Calenzana to Refuge d'Ortu di u Piobbu
(12.5 miles/20 kilometers)
The night had been warm, and I'd thrown off my sleeping bag after an hour or so. The morning was warm and dry, and I decided to pack up early and wait in the village for the cigarette shop to open, before setting off up the hill. I immediately missed my camping stove, as without it I couldn't make a drink in bed, and I wondered with a pang whether I should have taken it with me after all.
I'm not very good at packing up fast but I did my best. Even so, though, it was 0650 by the time I was ready and making my way back up the hill to the village.
In the process of packing I encountered a very interesting bright green creature hiding in the folds of my tent.
Any idea what this is? Please let me know!
I have absolutely no idea what it was, despite extensive attempts to look up Corsican insects and arachnids on the internet since I got home. It doesn't seem to have either 6 or 8 legs, and the things at the front look more like pincers than anything else. I can only think that it must have been some sort of cunningly disguised crab spider. If anyone has any idea then please do drop me a line! I think it was probably about an inch or so across: maybe a little larger. Anyway, I carefully moved it into the undergrowth and then pressed on, taking a last look at breakfasters at the Gite before starting up the hill.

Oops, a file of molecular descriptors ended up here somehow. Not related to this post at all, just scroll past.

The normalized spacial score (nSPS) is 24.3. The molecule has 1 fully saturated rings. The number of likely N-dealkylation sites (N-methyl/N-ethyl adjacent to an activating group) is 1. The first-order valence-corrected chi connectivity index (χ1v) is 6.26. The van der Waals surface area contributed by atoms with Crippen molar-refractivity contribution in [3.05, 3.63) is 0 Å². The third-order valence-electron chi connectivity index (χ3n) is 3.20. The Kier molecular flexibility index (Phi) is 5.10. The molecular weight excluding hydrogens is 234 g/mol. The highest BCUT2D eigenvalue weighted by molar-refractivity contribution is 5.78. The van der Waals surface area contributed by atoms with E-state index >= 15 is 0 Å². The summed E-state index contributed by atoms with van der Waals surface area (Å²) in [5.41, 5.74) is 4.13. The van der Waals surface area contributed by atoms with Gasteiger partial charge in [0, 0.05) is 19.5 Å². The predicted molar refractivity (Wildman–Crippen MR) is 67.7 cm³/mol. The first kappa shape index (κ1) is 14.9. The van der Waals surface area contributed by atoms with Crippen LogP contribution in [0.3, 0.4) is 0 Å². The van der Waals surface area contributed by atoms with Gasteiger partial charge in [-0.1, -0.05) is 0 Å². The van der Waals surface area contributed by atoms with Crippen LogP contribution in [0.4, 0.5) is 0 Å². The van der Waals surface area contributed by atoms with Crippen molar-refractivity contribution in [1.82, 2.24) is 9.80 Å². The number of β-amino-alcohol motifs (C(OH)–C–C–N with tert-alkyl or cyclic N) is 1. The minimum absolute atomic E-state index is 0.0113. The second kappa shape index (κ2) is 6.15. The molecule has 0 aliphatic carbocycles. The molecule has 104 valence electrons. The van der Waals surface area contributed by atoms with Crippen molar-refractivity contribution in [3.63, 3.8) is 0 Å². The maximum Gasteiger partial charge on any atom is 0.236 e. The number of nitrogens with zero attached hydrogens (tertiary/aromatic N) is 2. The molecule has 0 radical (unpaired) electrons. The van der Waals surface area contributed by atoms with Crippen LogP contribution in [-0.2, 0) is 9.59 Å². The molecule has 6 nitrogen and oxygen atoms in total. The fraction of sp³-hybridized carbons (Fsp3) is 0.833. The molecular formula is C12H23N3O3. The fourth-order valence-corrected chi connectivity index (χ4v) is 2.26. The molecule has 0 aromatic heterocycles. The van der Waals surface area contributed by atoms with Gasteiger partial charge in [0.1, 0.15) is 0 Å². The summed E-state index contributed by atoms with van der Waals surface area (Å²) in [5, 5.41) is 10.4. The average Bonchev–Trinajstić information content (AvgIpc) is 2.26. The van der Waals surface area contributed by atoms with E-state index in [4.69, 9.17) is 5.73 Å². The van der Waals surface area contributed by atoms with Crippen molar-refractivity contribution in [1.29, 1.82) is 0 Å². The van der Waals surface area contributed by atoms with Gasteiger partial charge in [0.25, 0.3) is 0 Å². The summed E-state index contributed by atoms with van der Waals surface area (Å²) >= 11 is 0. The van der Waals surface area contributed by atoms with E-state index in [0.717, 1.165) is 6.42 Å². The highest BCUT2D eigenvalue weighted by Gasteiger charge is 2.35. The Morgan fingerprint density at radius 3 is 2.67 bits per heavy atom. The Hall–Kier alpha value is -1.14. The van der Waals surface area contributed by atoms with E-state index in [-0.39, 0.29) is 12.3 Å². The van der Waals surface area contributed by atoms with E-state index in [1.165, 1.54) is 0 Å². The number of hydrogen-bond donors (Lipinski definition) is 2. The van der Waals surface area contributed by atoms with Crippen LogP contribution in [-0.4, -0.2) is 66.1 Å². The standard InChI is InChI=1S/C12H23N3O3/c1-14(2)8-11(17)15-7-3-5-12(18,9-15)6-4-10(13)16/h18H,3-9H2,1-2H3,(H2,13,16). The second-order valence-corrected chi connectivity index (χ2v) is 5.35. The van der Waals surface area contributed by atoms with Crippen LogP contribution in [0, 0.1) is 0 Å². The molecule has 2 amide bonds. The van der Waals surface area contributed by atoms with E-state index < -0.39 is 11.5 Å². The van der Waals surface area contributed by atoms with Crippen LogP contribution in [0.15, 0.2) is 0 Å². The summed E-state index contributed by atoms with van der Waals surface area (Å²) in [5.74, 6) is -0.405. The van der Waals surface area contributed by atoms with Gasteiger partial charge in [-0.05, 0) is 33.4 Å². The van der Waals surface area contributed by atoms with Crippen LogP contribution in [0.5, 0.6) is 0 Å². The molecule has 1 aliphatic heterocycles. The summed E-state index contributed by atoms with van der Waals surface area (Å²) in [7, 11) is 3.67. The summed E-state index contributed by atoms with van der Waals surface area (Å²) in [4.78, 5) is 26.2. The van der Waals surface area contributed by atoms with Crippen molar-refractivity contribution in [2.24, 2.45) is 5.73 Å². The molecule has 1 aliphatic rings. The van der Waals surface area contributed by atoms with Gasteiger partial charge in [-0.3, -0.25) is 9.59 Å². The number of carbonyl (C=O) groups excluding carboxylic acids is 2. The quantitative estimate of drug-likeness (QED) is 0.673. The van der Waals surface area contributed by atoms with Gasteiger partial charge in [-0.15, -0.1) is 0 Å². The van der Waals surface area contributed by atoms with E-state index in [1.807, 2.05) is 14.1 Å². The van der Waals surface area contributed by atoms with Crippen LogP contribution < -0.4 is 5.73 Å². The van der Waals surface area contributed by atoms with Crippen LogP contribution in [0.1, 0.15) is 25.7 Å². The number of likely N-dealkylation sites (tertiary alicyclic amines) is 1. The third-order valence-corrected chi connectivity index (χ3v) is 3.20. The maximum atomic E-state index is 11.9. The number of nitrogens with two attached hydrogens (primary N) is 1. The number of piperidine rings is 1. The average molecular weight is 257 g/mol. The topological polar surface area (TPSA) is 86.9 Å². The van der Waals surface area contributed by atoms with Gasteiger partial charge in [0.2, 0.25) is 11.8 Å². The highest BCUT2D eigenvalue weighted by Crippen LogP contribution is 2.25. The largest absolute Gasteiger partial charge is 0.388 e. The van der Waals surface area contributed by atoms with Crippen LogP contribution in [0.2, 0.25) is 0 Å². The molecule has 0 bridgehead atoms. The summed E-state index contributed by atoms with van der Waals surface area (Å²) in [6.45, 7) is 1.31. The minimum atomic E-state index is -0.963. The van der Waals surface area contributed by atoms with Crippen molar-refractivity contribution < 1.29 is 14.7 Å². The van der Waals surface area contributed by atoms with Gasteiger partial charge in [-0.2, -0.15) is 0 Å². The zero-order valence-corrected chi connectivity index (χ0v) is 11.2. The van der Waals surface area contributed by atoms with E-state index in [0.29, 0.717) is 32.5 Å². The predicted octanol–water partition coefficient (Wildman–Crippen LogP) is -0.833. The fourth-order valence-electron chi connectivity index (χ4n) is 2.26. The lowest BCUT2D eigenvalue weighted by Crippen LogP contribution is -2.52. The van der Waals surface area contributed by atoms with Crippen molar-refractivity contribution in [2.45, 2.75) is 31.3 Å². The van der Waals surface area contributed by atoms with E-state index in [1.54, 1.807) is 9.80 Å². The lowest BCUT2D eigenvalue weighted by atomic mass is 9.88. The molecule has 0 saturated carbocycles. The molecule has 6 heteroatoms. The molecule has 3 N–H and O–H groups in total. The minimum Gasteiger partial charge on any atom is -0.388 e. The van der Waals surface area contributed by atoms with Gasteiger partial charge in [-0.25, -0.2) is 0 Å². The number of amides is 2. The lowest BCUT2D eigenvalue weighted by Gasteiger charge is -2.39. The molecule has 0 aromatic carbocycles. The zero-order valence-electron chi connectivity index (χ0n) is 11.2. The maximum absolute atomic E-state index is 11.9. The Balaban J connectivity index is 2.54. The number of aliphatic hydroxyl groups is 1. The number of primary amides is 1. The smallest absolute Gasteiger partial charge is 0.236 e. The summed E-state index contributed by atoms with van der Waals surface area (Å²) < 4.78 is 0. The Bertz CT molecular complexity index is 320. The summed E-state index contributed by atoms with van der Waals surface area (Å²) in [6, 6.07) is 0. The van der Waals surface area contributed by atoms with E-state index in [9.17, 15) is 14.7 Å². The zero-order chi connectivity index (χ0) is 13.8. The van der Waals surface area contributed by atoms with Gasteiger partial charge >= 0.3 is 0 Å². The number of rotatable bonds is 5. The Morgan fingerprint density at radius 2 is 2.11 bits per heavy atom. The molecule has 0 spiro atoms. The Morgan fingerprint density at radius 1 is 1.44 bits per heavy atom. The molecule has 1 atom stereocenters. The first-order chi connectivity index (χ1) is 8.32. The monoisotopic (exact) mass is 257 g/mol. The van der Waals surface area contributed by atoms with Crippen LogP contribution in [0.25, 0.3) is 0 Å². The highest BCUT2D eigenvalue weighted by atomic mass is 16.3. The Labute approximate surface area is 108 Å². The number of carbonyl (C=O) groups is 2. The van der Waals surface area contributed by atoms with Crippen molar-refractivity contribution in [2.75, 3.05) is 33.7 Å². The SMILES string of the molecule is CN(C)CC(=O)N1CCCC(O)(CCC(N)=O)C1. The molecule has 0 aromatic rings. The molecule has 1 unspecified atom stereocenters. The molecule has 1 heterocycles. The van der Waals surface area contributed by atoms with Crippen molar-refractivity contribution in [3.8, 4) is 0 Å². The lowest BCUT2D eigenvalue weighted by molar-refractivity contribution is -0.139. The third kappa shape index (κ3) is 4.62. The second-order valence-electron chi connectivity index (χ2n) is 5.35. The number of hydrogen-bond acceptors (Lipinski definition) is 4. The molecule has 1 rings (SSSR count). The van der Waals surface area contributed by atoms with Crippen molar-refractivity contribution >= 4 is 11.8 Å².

As I was leaving I spotted Simon just packing up his bivvy in a different part of the campsite, next to the little road. He spotted me too, and we had a brief chat before I continued.
I'd initially intended to follow a sign I'd noticed the night before, which cuts all or part of the village out, but Simon had told me that it was possible to walk back up the hill after visiting the bakery, following the road and meeting the GR20 further up. That's what I now decided to do, and I was very pleased to find the boulangerie open when I arrived just after 0700. The woman there told me that the tobacconist next door would be open at 0730, and so I set off happily round the corner to see if I could get a coffee.
In the event I found a small church round the corner, and so I took off my pack and went in.
After that I went over to a cafe where local men were already sitting around browsing through newspapers, and ordered a coffee. As is sometimes the case when I've walked in the Pyrenees, I felt a little conspicuous and out-of-place when sitting alone in a village cafe with my walking kit and large pack, surrounded by local men. There were no other women present. The proprietor was friendly, though, and the coffee was very welcome. I thought about having some sort of breakfast but decided to get something from the boulangerie instead, when I returned for my week's nicotine fix.
Soon afterwards I paid the bill and set off back around the corner. The tobacconist was open and I bought my cigarettes. The group of young English blokes was standing around outside the baker next door, and I went in and bought two lovely fresh baguettes, hoping that they might see me through lunch for the following few days. I managed to squeeze them into one of the mesh side pockets on my rucksack, and then I hoisted it up and set off up the hill again.